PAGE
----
When Zen Flesh, Zen Bones was published in 1957 it became an instant sensation with an entire generation of readers who were just beginning to experiment with Zen. Over the years it has inspired leading American Zen teachers, students, and practitioners. Its popularity is as strong today as ever.
Zen Flesh, Zen Bones is a book that offers a collection of accessible, primary Zen sources so that readers can struggle over the meaning of Zen for themselves. It includes 101 Zen Stories, a collection of tales that recount actual experiences of Chinese and Japanese Zen teachers over a period of more than five centuries; The Gateless Gate, the famous thirteenth century collection of Zen koans; Ten Bulls, a twelfth century commentary on the stages of awareness leading to enlightenment; and Centering, a 4,000 year-old teaching from India that some consider to be the roots of Zen.
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Paul Reps, the compiler, was an American who lived in many countries, including India, Norway, and Japan, and studied many of man's efforts to find and realize his true spiritual stature. He was the author of several books of poems and prose. He once said that he felt "the equal of each grass blade and pebble and believe that it is possible to be happy though human and grown up."
Nyogen Senzaki, a Buddhist scholar of international character to whom Reps acknowledged a deep debt of gratitude, was born in Japan. Early in life he became a "homeless monk," wandering the land and studying from Buddhist monastery to monastery. His wanderings eventually took him to America, where for over 50 years he lived in California, with no connection with any sect, denomination, or cathedral, radiating the free and creative spirit of Zen upon all who cared to share his study, meditation, wisdom, and loving kindness.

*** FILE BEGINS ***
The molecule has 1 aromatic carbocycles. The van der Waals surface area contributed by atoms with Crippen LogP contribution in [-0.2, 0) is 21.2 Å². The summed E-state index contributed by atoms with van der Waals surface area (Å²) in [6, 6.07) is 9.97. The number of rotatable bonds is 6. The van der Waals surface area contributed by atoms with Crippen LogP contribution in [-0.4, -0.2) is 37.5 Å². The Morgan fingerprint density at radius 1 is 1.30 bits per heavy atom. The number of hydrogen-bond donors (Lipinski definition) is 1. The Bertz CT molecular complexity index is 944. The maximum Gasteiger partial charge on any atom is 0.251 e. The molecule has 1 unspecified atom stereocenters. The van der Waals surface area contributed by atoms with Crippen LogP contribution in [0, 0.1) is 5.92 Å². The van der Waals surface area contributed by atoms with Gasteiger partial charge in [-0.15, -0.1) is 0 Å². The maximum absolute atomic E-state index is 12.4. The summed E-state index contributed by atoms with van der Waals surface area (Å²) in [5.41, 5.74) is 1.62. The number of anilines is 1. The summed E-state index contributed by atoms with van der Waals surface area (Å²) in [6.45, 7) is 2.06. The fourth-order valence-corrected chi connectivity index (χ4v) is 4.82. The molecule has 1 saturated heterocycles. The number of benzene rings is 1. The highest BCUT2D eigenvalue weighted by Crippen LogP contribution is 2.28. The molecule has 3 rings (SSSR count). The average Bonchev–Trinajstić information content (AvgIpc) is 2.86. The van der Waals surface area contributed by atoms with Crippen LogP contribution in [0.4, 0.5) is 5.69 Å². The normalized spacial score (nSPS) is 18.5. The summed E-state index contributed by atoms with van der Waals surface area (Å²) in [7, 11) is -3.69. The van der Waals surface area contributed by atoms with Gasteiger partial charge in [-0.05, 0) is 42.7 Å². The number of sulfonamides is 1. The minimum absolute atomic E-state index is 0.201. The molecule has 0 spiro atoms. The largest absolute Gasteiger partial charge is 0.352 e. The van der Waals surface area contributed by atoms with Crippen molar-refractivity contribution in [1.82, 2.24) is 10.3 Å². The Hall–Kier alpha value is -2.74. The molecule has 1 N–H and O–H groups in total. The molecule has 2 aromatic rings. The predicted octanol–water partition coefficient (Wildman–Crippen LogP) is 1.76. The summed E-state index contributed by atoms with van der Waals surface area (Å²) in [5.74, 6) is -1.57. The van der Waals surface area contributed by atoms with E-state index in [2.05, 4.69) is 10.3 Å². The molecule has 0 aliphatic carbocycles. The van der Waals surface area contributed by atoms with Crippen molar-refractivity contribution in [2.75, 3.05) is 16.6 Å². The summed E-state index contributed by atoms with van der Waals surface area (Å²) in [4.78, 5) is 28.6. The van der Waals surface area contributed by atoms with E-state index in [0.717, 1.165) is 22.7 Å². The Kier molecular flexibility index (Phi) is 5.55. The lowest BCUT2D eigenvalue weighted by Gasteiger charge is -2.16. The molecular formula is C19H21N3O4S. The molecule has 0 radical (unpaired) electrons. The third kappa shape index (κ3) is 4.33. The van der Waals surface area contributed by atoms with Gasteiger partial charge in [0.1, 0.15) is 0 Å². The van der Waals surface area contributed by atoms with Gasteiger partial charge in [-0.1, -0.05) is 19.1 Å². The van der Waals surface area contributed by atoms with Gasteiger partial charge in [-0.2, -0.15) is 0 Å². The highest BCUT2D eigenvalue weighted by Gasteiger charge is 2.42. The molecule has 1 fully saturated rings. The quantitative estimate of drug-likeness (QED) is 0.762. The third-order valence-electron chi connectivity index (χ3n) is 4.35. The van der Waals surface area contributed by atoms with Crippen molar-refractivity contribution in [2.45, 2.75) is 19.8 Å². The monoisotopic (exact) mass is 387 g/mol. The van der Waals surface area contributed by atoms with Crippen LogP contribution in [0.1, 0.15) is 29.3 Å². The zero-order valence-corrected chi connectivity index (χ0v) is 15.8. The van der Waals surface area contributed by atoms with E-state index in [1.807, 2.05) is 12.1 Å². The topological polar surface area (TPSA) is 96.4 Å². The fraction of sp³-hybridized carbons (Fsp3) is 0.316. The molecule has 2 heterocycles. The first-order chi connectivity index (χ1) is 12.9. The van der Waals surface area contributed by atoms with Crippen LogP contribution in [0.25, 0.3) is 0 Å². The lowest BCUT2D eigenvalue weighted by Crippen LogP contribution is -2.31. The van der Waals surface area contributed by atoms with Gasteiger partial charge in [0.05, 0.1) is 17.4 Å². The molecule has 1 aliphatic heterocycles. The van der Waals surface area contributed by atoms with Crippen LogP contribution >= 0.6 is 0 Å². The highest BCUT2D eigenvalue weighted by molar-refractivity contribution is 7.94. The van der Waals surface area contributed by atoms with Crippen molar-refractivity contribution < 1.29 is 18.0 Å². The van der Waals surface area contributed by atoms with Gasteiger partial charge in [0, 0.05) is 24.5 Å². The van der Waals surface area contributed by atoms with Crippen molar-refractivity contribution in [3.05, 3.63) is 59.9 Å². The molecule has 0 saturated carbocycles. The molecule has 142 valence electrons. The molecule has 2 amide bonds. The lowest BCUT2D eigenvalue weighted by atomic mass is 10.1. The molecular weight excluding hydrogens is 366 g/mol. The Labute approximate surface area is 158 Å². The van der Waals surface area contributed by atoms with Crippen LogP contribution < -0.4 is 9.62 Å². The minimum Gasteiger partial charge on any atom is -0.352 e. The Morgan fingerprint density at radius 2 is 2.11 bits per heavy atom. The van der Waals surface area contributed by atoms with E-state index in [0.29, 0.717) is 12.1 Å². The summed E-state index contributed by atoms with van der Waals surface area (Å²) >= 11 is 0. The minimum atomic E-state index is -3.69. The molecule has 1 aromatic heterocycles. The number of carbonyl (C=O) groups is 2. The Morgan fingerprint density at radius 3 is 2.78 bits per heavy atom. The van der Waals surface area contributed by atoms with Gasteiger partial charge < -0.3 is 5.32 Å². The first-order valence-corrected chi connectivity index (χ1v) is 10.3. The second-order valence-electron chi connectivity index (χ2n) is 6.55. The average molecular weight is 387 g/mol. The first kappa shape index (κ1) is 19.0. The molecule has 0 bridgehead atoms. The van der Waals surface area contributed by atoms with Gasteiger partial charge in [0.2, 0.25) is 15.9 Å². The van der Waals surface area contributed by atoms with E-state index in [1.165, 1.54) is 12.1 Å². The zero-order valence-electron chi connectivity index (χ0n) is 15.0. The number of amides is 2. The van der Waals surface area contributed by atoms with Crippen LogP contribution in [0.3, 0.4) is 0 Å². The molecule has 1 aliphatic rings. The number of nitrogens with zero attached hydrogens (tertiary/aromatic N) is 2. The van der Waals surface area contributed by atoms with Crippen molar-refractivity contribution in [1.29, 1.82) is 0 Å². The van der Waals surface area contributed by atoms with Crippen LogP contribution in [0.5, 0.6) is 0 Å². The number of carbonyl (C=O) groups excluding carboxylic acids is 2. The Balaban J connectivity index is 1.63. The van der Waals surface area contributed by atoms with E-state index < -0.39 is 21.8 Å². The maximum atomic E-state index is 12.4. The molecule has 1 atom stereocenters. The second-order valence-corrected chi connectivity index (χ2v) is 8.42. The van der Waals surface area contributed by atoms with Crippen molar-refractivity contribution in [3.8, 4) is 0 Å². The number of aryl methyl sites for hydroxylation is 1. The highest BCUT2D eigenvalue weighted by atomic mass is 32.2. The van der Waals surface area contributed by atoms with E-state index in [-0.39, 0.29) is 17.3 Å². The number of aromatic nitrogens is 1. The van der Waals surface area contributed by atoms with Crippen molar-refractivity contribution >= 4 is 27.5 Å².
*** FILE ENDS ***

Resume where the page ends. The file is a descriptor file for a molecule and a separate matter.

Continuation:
37. Publishing the Sutras
Tetsugen, a devotee of Zen in Japan, decided to publish the Sutras, which at that time were only available in Chinese. The books were to be printed with wood blocks in an edition of seven thousand copies, a tremendous undertaking.
Tetsugen began by traveling and collecting donations for this purpose. A few sympathizers would give him a hundred pieces of gold, but most of the time he received only small coins. He thanked each donor with equal gratitude. After ten years Tetsugen had enough money to begin his task.
It happened that at the time the Uji River overflowed. Famine followed. Tetsugen took the funds he had collected for the books and spent them to save the others from starvation. Then he began again his work of collecting.
Several years afterwards an epidemic spread over the country. Tetsugen again gave away what he had collected, to help his people.
For a third time he started his work, and after twenty years his wish was fulfilled. The printing block which produced the first edition of sutras can be seen today in the Obaku monastery in Kyoto.
The Japanese tell their children that Tetsugen made three sets of sutras, and the first two invisible sets surpass even the last.
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Book Description Doubleday, 1976. Paperback. Book Condition: New. Later Printing. Bookseller Inventory # DADAX0385081308
Book Description Doubleday, 1960. Paperback. Book Condition: New. book. Bookseller Inventory # M0385081308
Book Description Doubleday, 1960. Paperback. Book Condition: New. Never used!. Bookseller Inventory # P110385081308